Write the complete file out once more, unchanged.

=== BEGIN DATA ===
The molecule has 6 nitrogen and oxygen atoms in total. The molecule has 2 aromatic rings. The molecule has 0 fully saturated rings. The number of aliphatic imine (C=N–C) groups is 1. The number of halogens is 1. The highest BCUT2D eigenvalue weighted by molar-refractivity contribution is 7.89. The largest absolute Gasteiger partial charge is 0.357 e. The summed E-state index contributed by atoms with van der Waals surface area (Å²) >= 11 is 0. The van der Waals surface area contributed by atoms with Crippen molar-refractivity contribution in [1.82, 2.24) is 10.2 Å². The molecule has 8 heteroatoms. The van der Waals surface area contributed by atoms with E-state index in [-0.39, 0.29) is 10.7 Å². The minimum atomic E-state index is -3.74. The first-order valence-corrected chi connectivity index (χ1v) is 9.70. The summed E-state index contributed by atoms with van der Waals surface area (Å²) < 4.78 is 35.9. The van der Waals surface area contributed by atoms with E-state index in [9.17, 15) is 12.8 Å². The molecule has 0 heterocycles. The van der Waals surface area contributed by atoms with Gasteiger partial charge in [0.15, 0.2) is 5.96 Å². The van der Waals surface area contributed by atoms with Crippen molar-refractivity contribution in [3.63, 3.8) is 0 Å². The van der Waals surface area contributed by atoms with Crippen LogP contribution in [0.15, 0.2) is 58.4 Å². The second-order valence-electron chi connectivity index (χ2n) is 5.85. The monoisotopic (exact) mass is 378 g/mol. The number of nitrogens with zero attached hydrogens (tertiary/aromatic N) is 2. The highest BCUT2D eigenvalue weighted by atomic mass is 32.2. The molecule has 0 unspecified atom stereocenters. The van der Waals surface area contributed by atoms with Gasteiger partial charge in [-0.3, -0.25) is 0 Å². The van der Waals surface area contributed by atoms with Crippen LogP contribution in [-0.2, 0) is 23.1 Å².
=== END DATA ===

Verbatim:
The molecule has 6 nitrogen and oxygen atoms in total. The molecule has 2 aromatic rings. The molecule has 0 fully saturated rings. The number of aliphatic imine (C=N–C) groups is 1. The number of halogens is 1. The highest BCUT2D eigenvalue weighted by molar-refractivity contribution is 7.89. The largest absolute Gasteiger partial charge is 0.357 e. The summed E-state index contributed by atoms with van der Waals surface area (Å²) >= 11 is 0. The van der Waals surface area contributed by atoms with Crippen molar-refractivity contribution in [1.82, 2.24) is 10.2 Å². The molecule has 8 heteroatoms. The van der Waals surface area contributed by atoms with E-state index in [-0.39, 0.29) is 10.7 Å². The minimum atomic E-state index is -3.74. The first-order valence-corrected chi connectivity index (χ1v) is 9.70. The summed E-state index contributed by atoms with van der Waals surface area (Å²) < 4.78 is 35.9. The van der Waals surface area contributed by atoms with E-state index in [9.17, 15) is 12.8 Å². The molecule has 0 heterocycles. The van der Waals surface area contributed by atoms with Gasteiger partial charge in [0.15, 0.2) is 5.96 Å². The van der Waals surface area contributed by atoms with Crippen molar-refractivity contribution in [3.63, 3.8) is 0 Å². The van der Waals surface area contributed by atoms with Crippen LogP contribution in [0.15, 0.2) is 58.4 Å². The second-order valence-electron chi connectivity index (χ2n) is 5.85. The monoisotopic (exact) mass is 378 g/mol. The number of nitrogens with zero attached hydrogens (tertiary/aromatic N) is 2. The highest BCUT2D eigenvalue weighted by atomic mass is 32.2. The molecule has 0 unspecified atom stereocenters. The van der Waals surface area contributed by atoms with Gasteiger partial charge in [-0.3, -0.25) is 0 Å². The van der Waals surface area contributed by atoms with Crippen LogP contribution in [-0.2, 0) is 23.1 Å².